Following the annual session of the ASEAN Regional Forum (ARF) in Hanoi in July, Secretary of State Powell traveled to Beijing for talks with Chinese leaders. China’s decision to expeditiously release three individuals who had been convicted of spying for Taiwan, one American citizen and two U.S. green card holders, markedly improved the atmosphere for the visit. Nevertheless, Powell raised U.S. concerns about China’s respect for human rights and the rule of law in every meeting in Beijing. He congratulated Jiang Zemin on Beijing’s successful effort to host the 2008 Olympics, but put China on notice that its government would be under scrutiny in the coming years. “The United States looks forward to seeing the changes in the next seven years that this historic event is bound to stimulate,” Powell told Jiang.
In his separate meetings with President Jiang, Premier Zhu Rongji, and Vice Premier Qian Qichen, Powell stressed that “President Bush seeks to build constructive, forward-looking relations with the People’s Republic of China” and is looking forward to his visit in the fall. In a 24-minute interview that was broadcast on a state-run national television network, but only after the government cut small sections of the interview that included Powell’s remarks on human rights and freedom of religion, the secretary of state reassured the Chinese people that the United States views China as a friend, not as an adversary. After returning from his Asian tour, Powell further distanced himself from those who label China as a “strategic partner” or a “strategic competitor.” In a CNN interview, he maintained that such phrases were “not helpful” and instead insisted that U.S.-China ties be described as “a complex relationship with a broad agenda.”
Powell apparently went to great lengths to explain the Bush administration’s plans to build a missile defense system and tried to persuade his Chinese interlocutors that such a system would not threaten China’s nuclear deterrent. Although Beijing remained unconvinced, the Chinese Foreign Ministry spokesman opted to play down the differences between the two sides on missile defense by declining to repeat China’s long-standing objections to U.S. missile defense plans. Instead, the spokesman noted only that the Chinese government’s position had not changed and emphasized that Beijing was willing to continue bilateral discussions on the subject. Chinese leaders also sought to smooth relations with the U.S. by telling Secretary Powell that they welcome an American presence in the Asia-Pacific region as a stabilizing factor.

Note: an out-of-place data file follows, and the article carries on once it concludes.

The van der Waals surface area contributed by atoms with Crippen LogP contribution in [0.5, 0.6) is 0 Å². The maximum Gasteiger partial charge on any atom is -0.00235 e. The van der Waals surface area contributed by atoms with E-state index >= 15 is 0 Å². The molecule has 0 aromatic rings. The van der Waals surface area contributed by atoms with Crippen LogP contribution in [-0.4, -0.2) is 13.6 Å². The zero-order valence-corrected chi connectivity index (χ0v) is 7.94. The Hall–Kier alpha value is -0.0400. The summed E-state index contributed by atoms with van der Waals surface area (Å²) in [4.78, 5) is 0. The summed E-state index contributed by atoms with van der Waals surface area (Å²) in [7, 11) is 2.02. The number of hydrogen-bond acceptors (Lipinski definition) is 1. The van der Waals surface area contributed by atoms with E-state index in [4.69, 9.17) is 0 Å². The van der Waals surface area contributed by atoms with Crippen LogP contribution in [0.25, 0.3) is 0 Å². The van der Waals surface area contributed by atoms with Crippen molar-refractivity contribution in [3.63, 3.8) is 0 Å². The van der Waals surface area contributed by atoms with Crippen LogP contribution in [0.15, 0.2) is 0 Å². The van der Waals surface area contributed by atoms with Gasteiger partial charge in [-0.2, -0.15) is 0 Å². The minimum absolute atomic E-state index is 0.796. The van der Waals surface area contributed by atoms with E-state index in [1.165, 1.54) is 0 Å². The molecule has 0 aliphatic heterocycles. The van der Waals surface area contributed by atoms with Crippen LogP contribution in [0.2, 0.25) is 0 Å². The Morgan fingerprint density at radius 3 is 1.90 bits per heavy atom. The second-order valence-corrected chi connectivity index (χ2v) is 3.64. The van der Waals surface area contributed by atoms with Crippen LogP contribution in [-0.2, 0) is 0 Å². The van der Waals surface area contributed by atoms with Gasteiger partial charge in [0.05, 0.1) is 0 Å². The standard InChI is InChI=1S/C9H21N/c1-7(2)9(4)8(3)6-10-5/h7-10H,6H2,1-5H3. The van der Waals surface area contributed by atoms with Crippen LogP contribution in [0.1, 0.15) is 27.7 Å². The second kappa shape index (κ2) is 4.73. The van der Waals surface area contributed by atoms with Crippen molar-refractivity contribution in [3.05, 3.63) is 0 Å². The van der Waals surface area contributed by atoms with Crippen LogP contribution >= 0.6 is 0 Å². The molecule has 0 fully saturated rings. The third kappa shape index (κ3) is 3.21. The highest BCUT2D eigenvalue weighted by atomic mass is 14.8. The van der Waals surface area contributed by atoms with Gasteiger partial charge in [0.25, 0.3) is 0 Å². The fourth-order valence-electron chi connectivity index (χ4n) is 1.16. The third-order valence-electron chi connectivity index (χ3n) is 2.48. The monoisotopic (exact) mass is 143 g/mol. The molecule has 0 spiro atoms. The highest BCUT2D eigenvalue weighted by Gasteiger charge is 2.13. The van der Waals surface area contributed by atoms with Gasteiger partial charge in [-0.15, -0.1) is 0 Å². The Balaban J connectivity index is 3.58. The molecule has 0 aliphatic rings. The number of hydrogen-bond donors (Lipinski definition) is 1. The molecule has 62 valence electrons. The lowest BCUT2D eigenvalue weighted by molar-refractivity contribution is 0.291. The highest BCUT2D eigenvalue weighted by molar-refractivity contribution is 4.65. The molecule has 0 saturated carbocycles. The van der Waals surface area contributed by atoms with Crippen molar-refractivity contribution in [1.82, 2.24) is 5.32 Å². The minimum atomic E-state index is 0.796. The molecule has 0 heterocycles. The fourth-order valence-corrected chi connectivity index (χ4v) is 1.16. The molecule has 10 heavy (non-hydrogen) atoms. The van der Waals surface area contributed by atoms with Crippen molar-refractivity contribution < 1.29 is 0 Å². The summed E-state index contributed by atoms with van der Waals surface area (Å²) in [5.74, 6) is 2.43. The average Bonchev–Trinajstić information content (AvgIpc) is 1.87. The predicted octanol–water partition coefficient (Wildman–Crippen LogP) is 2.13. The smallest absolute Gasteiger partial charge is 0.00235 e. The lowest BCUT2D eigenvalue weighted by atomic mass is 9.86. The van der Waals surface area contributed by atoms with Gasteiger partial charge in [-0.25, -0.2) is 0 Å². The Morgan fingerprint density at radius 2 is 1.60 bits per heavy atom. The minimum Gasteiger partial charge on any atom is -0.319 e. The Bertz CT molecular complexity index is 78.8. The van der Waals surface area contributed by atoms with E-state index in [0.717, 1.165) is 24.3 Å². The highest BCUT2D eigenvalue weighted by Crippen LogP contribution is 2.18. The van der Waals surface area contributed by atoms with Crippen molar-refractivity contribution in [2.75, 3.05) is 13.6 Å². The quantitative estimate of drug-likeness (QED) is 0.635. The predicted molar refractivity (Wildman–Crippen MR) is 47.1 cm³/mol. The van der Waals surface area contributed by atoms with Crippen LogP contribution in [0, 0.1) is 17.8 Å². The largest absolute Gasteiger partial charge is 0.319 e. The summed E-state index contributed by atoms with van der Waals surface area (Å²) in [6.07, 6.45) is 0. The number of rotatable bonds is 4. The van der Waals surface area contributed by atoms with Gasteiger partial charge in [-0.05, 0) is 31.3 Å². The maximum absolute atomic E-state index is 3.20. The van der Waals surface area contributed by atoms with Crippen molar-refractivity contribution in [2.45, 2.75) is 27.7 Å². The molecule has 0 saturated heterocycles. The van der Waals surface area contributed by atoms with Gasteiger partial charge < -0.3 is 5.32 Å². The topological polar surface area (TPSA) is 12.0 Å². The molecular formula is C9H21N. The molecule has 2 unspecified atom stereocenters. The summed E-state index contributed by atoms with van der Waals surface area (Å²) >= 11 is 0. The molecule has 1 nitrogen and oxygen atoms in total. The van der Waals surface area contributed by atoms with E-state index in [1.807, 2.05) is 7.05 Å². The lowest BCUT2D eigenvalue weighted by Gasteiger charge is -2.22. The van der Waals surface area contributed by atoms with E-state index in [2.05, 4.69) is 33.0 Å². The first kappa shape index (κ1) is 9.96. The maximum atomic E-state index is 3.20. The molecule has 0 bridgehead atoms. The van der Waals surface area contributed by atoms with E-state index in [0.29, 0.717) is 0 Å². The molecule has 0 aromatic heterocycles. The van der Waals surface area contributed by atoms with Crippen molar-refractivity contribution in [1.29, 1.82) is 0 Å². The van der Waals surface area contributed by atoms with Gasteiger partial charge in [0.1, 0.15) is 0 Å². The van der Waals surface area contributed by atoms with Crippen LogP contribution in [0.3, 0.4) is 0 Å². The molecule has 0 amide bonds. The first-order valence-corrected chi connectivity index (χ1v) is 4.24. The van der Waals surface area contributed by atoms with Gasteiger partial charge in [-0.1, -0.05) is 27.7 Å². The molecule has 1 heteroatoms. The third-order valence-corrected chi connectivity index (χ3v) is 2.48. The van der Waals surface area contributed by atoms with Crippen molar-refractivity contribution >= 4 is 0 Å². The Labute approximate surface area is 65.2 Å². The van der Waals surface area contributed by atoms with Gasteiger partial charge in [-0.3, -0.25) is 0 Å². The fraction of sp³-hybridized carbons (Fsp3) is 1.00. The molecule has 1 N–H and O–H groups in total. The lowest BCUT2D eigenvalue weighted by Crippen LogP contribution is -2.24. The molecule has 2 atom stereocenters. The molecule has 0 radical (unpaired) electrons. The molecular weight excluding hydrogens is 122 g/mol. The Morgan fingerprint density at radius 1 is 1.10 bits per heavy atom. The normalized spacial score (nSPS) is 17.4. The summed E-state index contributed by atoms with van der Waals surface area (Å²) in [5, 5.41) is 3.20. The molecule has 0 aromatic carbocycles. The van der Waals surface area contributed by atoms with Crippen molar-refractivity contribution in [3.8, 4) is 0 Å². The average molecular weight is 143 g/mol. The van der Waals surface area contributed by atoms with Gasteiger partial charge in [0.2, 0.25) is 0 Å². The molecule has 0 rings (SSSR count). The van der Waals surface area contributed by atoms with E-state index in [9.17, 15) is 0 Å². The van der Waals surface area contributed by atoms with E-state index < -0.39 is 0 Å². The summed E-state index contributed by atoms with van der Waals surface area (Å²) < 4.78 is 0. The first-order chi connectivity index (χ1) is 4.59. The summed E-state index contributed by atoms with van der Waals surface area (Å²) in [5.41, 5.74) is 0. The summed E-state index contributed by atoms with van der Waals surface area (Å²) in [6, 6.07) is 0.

At the close of Powell’s visit, officials of the two countries announced in separate news conferences that agreement had been reached on holding a series of bilateral meetings on economic and trade issues. The first of these meetings – the 14th China-U.S. Joint Economic Committee meeting – was subsequently held in September and co-chaired by U.S. Treasury Secretary Paul O’Neill with Chinese Finance Minister Xiang Huaicheng. Tang and Powell agreed to convene a meeting of military experts to discuss maritime safety, which also took place in September. The two sides also reached agreement to restart a formal bilateral dialogue on human rights that was suspended after the United States accidentally bombed China’s embassy in Belgrade during the NATO action against Serbia in May 1999. Finally, the U.S. and China decided to hold expert-level talks on weapons proliferation.
Disagreement over Proliferation Results in Sanctions
Differences on proliferation matters intensified in this quarter, as Washington accused Beijing of violating its commitments to the Clinton administration and China insisted that U.S. charges were “groundless” and based on erroneous intelligence. Under a Sino-U.S. pact forged in November 2000, China promised not to help any country develop nuclear-capable ballistic missiles. Beijing also agreed to set up comprehensive export controls on missiles and missile-related technology, especially to Pakistan and Iran. In return, the U.S. had offered the carrot of resuming the issuance of licenses for U.S. companies to launch their satellites on Chinese rockets or transfer satellite technology to China.
In August, U.S. intelligence officials leaked to the press that they had evidence of a dozen shipments of missile components since the beginning of the year by a Chinese state-run company to Pakistan. According to these reports, the China National Machinery and Equipment Import and Export Corporation (CMEC) had supplied the missile components for Pakistan’s Shaheen-1 and Shaheen-2 missile programs, both of which are strategic missile systems capable of carry nuclear warheads. During Secretary Powell’s visit to China, he raised this issue with Chinese leaders and underscored the importance of resolving the dispute. China’s willingness to meet with U.S. experts “moved the ball forward,” Powell asserted after his talks in Beijing.